For quite some time, physicians and researchers have recognized gut problems as the common denominator in colic, and early on, identified the occurrence intestinal spasms and/or kinks. These may or may not be related to gas, depending on the baby, but they are very likely causes behind a baby’s painful crying.

Food sensitivities or allergies

Extensive research has been done over the last several decades as to whether colic is directly related to food allergies or sensitivities, with most of the focus being on lactose. If you and/or your pediatrician suspect a certain food or food group as the culprit, experiment with your own diet (if breastfeeding) or try using a different infant formula (if formula fed or supplemented). (Do note that many formulas use soy as the alternative to dairy, and soy can have long term negative health consequences for your baby).

GERD (reflux)

GERD stands for gastroesophogeal reflux disease. Reflux is when acids from the stomach back up into the throat and cause an uncomfortable, burning sensation or pain in the chest. You might have experienced something similar during pregnancy.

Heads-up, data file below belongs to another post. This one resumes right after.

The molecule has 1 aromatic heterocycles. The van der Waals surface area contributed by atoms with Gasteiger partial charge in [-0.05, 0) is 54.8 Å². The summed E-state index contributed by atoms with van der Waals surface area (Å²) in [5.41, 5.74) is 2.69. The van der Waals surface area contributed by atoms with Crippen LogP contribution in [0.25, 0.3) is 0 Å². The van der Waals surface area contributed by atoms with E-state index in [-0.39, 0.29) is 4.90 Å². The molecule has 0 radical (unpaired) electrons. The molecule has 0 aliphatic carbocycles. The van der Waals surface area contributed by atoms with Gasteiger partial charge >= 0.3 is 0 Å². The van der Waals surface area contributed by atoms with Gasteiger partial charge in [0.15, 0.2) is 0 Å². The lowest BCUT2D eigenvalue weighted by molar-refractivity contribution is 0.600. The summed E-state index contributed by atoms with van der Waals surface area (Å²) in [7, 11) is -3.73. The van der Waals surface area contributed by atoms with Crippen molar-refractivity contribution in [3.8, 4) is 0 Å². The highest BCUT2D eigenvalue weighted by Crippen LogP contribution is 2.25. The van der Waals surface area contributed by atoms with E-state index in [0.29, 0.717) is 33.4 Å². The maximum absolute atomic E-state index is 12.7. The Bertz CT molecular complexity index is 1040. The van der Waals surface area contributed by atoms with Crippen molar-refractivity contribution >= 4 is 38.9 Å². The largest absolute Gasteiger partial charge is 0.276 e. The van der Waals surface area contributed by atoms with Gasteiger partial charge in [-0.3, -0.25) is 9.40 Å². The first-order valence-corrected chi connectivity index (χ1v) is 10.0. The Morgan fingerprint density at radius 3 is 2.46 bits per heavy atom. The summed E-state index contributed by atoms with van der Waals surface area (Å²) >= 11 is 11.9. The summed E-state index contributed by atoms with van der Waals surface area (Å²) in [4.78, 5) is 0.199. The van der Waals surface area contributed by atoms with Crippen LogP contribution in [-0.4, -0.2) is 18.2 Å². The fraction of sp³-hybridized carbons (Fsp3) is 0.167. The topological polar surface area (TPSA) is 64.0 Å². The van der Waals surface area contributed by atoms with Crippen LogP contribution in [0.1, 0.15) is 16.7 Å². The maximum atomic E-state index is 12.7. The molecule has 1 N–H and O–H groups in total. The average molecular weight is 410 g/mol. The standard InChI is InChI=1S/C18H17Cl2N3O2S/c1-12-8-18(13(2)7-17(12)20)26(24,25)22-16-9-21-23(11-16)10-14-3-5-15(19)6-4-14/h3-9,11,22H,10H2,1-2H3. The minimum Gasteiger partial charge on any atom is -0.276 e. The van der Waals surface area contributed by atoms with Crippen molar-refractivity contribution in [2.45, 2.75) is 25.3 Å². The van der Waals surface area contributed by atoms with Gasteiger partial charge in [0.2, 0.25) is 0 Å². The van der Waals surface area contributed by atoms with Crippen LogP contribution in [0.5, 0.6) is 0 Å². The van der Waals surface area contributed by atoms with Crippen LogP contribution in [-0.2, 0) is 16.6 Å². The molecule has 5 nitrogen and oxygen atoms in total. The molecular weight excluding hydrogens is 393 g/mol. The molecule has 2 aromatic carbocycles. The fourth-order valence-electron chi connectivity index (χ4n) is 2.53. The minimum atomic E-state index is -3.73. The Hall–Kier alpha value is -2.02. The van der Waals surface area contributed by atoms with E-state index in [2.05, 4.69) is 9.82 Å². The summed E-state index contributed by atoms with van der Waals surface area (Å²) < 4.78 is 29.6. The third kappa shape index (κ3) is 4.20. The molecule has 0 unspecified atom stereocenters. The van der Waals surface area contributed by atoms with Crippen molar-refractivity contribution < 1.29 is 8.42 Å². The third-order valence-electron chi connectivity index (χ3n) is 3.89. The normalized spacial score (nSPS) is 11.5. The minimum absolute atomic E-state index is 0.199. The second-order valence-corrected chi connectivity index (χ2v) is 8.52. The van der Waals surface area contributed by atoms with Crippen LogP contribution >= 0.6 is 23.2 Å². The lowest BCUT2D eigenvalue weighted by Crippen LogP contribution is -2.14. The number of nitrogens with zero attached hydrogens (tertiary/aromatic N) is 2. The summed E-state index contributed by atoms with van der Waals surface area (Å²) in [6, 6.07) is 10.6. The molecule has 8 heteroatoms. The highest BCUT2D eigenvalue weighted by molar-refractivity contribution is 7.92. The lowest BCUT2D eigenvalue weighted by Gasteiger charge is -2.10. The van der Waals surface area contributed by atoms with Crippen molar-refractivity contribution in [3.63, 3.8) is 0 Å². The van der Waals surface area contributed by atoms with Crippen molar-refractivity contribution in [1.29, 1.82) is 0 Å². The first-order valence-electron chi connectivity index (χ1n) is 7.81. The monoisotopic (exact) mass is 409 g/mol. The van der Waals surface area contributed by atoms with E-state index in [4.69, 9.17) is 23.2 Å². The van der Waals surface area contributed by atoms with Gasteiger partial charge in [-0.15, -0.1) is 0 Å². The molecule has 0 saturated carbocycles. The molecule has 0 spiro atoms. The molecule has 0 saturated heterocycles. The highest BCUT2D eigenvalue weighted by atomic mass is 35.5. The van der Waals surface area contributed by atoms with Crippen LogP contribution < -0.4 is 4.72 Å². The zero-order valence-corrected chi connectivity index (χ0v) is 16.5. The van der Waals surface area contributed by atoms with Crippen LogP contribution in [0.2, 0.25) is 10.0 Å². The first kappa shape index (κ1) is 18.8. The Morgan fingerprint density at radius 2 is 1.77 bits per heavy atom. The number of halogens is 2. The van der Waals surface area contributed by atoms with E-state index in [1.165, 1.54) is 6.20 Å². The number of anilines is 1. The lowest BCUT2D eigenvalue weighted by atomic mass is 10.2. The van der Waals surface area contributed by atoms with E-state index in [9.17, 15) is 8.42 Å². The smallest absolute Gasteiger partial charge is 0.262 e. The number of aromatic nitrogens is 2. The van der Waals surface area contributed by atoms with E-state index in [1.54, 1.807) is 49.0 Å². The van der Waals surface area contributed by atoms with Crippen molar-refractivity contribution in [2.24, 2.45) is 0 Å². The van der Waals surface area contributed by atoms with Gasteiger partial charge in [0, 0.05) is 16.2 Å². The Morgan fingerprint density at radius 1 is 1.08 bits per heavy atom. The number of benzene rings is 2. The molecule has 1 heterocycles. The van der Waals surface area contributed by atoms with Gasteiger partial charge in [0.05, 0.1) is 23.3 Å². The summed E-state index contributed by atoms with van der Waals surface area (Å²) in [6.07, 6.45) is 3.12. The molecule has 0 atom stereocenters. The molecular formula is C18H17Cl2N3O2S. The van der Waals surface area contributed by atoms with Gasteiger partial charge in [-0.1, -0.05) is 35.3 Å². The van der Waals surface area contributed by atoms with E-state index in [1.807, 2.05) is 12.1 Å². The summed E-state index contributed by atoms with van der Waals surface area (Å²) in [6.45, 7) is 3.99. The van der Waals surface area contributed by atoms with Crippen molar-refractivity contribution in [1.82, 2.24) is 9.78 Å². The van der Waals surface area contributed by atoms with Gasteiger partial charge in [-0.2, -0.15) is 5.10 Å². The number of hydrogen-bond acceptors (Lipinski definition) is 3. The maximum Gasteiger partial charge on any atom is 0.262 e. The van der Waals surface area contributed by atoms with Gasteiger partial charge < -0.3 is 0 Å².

Unlike the more general term colic, GERD is a specific diagnosis, and has more symptoms than just those associated with colic. Since this isn’t an article devoted to GERD, I won’t go into much more detail for this post, so if you think your baby could have reflux, definitely Google the symptoms and talk to your child’s doctor about it. If your baby has GERD, you will need to make certain changes to ensure your baby’s health and safety.


A common misconception is that colic/colic-related symptoms are caused by gas, yet the vast majority of babies are gassy while only 1 in 5 suffer from colic. However, it is possible that colic symptoms for some babies could be from gas. Specifically, if a breastfeeding mother has a strong, overactive letdown, a baby may take in too much air trying to keep up with the flow of milk. It should be noted, though, that isolated cases of discomfort caused by gas to not a colicky baby make.

Hypersensitivity/Sensory Processing Disorder

Babies who are hypersensitive to stimulation or have Sensory Processing Disorder may exhibit colic-like symptoms as well. Before attempting more involved changes like diet adjustments or switching formulas, you might want to try reducing stimuli in your baby’s day-to-day routine and see if that helps. Such stimuli may include:

  • Light